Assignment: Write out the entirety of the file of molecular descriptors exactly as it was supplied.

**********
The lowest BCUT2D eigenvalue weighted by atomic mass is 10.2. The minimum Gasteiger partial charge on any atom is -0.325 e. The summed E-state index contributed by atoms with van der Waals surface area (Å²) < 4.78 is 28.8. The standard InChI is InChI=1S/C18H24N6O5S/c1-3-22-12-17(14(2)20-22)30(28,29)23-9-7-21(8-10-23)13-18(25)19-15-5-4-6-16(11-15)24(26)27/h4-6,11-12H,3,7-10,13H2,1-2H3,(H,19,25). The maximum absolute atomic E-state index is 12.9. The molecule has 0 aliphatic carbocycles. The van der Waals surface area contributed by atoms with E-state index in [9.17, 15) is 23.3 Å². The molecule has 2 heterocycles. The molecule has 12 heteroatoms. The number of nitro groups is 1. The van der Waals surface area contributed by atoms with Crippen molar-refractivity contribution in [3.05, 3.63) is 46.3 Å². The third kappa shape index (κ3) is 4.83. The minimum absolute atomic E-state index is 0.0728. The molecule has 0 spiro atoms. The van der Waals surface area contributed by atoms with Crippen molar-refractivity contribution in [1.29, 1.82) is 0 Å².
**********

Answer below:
The lowest BCUT2D eigenvalue weighted by atomic mass is 10.2. The minimum Gasteiger partial charge on any atom is -0.325 e. The summed E-state index contributed by atoms with van der Waals surface area (Å²) < 4.78 is 28.8. The standard InChI is InChI=1S/C18H24N6O5S/c1-3-22-12-17(14(2)20-22)30(28,29)23-9-7-21(8-10-23)13-18(25)19-15-5-4-6-16(11-15)24(26)27/h4-6,11-12H,3,7-10,13H2,1-2H3,(H,19,25). The maximum absolute atomic E-state index is 12.9. The molecule has 0 aliphatic carbocycles. The van der Waals surface area contributed by atoms with E-state index in [9.17, 15) is 23.3 Å². The molecule has 2 heterocycles. The molecule has 12 heteroatoms. The number of nitro groups is 1. The van der Waals surface area contributed by atoms with Crippen molar-refractivity contribution in [3.05, 3.63) is 46.3 Å². The third kappa shape index (κ3) is 4.83. The minimum absolute atomic E-state index is 0.0728. The molecule has 0 spiro atoms. The van der Waals surface area contributed by atoms with Crippen molar-refractivity contribution in [1.29, 1.82) is 0 Å².